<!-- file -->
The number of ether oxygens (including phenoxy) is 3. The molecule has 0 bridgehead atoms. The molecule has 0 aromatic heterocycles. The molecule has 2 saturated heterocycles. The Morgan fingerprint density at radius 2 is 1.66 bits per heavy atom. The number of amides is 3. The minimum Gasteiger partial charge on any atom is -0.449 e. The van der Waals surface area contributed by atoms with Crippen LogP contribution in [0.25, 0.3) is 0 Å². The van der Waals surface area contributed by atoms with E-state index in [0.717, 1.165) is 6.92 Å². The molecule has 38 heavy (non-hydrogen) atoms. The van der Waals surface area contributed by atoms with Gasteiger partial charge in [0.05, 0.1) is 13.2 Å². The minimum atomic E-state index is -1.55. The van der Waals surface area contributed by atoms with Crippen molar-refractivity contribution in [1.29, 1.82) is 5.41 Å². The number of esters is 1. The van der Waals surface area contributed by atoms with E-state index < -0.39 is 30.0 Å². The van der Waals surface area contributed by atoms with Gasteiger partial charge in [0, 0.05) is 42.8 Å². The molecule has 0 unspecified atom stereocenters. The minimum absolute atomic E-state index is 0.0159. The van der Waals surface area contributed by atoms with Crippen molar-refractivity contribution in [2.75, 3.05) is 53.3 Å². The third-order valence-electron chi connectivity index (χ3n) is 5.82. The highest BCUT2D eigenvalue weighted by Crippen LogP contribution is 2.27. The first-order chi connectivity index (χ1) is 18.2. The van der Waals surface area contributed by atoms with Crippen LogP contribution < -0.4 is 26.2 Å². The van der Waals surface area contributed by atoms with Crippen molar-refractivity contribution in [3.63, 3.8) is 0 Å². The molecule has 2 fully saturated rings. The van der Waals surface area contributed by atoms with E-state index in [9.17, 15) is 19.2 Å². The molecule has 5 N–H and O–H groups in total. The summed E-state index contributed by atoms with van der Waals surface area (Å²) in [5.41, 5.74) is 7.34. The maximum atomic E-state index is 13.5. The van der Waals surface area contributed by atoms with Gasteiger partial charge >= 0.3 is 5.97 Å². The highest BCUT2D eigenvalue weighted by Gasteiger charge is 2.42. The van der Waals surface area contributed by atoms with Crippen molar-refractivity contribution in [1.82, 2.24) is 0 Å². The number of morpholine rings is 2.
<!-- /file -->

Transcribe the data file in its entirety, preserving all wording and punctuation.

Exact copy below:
The number of ether oxygens (including phenoxy) is 3. The molecule has 0 bridgehead atoms. The molecule has 0 aromatic heterocycles. The molecule has 2 saturated heterocycles. The Morgan fingerprint density at radius 2 is 1.66 bits per heavy atom. The number of amides is 3. The minimum Gasteiger partial charge on any atom is -0.449 e. The van der Waals surface area contributed by atoms with Crippen LogP contribution in [0.25, 0.3) is 0 Å². The van der Waals surface area contributed by atoms with E-state index in [0.717, 1.165) is 6.92 Å². The molecule has 38 heavy (non-hydrogen) atoms. The van der Waals surface area contributed by atoms with Gasteiger partial charge in [0.05, 0.1) is 13.2 Å². The minimum atomic E-state index is -1.55. The van der Waals surface area contributed by atoms with Crippen molar-refractivity contribution in [1.29, 1.82) is 5.41 Å². The number of esters is 1. The van der Waals surface area contributed by atoms with E-state index < -0.39 is 30.0 Å². The van der Waals surface area contributed by atoms with Gasteiger partial charge in [0, 0.05) is 42.8 Å². The molecule has 0 unspecified atom stereocenters. The minimum absolute atomic E-state index is 0.0159. The van der Waals surface area contributed by atoms with Crippen molar-refractivity contribution in [2.75, 3.05) is 53.3 Å². The third-order valence-electron chi connectivity index (χ3n) is 5.82. The highest BCUT2D eigenvalue weighted by Crippen LogP contribution is 2.27. The first-order chi connectivity index (χ1) is 18.2. The van der Waals surface area contributed by atoms with Crippen LogP contribution < -0.4 is 26.2 Å². The van der Waals surface area contributed by atoms with Crippen molar-refractivity contribution in [3.63, 3.8) is 0 Å². The molecule has 2 fully saturated rings. The van der Waals surface area contributed by atoms with E-state index in [9.17, 15) is 19.2 Å². The molecule has 5 N–H and O–H groups in total. The summed E-state index contributed by atoms with van der Waals surface area (Å²) in [5.41, 5.74) is 7.34. The maximum atomic E-state index is 13.5. The van der Waals surface area contributed by atoms with Gasteiger partial charge >= 0.3 is 5.97 Å². The highest BCUT2D eigenvalue weighted by Gasteiger charge is 2.42. The van der Waals surface area contributed by atoms with Crippen molar-refractivity contribution in [1.82, 2.24) is 0 Å². The number of morpholine rings is 2.